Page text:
Deutsche Bahn makes offer to acquire Arriva
Supervisory board chairman Prof. Felcht: “Germany will remain the core market for Deutsche Bahn”. Grube: “Acquisition of Arriva provides an excellent opportunity for achieving sustainable and profitable growth in Europe.”
Deutsche Bahn has announced its intention to acquire transport provider Arriva, offering 775 pence per share to shareholders of the UK-listed company. The announcement follows the decision of the supervisory board of Deutsche Bahn AG to give the go-ahead for the planned takeover. According to the Chairman of the supervisory board Prof. Utz-Hellmuth Felcht, the supervisory board approved the deal following intense discussions and an independent valuation report from a major bank. “Having taken this decision, we want to stress that Germany will remain the key market for Deutsche Bahn. This will not have any negative impact on German customers”, he said.
Dr. Rüdiger Grube said he was “delighted at the supervisory board’s decision. Arriva is a very successful, commercial transport provider in Europe.” As well as in the UK, Arriva manages both bus and rail operations in eleven other European countries, including Germany. In 2009, the company’s annual revenue amounted to around 3.15 billion pounds with a workforce of 42,300 employees.
Once the deal has been successfully completed, Deutsche Bahn can strengthen its market position in Europe significantly, Grube explained, as competition in Germany and across Europe continues to intensify. According to Grube, Deutsche Bahn must rise to this challenge – especially in the interests of its customers and employees. “Deutsche Bahn’s market share of regional transport in Germany will decline in the coming years as a result of government strategy”, he said. “At the same time, the regional transport markets in Europe will be further liberalised. We can use this opportunity to take part in this market development within Europe or will see a downsizing of our operations. Deutsche Bahn, however, aims to drive the market rather than be driven by it”, he added.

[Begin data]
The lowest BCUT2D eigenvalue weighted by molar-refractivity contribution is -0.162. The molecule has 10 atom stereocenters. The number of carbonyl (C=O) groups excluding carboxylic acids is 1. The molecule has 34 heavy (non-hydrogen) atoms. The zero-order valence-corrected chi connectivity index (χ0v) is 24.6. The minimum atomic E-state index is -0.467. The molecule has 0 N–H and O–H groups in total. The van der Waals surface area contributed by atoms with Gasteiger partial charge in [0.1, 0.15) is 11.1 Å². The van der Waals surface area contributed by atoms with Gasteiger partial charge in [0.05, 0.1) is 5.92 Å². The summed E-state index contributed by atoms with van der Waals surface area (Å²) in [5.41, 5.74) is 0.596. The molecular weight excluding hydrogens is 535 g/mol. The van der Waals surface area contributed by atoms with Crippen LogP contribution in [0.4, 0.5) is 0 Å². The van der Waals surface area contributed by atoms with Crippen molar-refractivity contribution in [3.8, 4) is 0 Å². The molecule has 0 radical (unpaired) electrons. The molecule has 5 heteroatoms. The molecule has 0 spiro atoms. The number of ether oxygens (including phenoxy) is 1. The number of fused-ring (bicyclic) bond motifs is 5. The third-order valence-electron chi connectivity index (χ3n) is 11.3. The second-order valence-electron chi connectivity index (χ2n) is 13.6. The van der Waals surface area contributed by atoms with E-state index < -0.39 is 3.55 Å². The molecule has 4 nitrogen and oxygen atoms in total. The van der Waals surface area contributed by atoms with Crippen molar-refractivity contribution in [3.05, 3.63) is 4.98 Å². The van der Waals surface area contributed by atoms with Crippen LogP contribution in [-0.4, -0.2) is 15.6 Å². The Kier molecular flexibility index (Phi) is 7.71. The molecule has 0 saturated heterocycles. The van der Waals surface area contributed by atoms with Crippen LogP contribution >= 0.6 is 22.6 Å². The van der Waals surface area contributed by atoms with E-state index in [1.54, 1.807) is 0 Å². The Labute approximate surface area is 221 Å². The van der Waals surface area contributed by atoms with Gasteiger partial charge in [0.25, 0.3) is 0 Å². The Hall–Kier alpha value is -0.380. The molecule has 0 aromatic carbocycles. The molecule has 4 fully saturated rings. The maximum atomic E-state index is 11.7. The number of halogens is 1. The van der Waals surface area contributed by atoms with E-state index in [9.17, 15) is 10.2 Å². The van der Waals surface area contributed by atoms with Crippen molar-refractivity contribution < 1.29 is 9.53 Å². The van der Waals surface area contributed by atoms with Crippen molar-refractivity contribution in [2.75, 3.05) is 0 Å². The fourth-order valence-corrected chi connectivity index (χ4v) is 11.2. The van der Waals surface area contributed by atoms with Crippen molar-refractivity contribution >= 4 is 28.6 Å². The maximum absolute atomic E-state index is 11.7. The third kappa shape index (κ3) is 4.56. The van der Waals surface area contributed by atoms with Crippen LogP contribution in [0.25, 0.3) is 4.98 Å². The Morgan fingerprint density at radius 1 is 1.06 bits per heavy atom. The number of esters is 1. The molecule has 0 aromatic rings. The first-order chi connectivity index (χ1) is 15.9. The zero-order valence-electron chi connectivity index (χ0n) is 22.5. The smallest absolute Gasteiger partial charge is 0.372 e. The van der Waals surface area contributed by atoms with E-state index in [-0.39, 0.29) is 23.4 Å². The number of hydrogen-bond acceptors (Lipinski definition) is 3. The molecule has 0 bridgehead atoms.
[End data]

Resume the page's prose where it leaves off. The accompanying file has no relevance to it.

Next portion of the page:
According to Grube, Deutsche Bahn can expand either through organic growth, tenders abroad or acquisitions. “Arriva offers us excellent opportunities. Without this acquisition, we would need many years to gain a competitive edge like this.” The CEO stated that this would not restrict competition in Germany. Following initial discussions with the competition authorities, Deutsche Bahn assumes that “we will sell Arriva’s rail activities in Germany”.
Grube also stated that the deal will not go ahead at any price. “The deal must be economically viable”, he said. He rejected claims that Deutsche Bahn might neglect its customers in Germany following its purchase of Arriva. “We will continue to focus on improving our core business at home”, he commented. Of the 41 billion euro that Deutsche Bahn plans to invest over the next five years, not one single euro earmarked for safety, service or quality in Germany will be lost through the acquisition. “It’s a well known fact that jobs abroad also secure jobs at home. The stronger we are in Europe, the more secure our jobs are in Germany”, he added.
According to Deutsche Bahn, Arriva’s headquarters will remain in Sunderland. DB will also continue its close relationship with Arriva’s current management. In addition, the Arriva brand will be retained outside Germany. “Once the deal has been successfully completed we will bundle our European public transport activities. This means that the future structure will be defined together with the top management”, Grube said.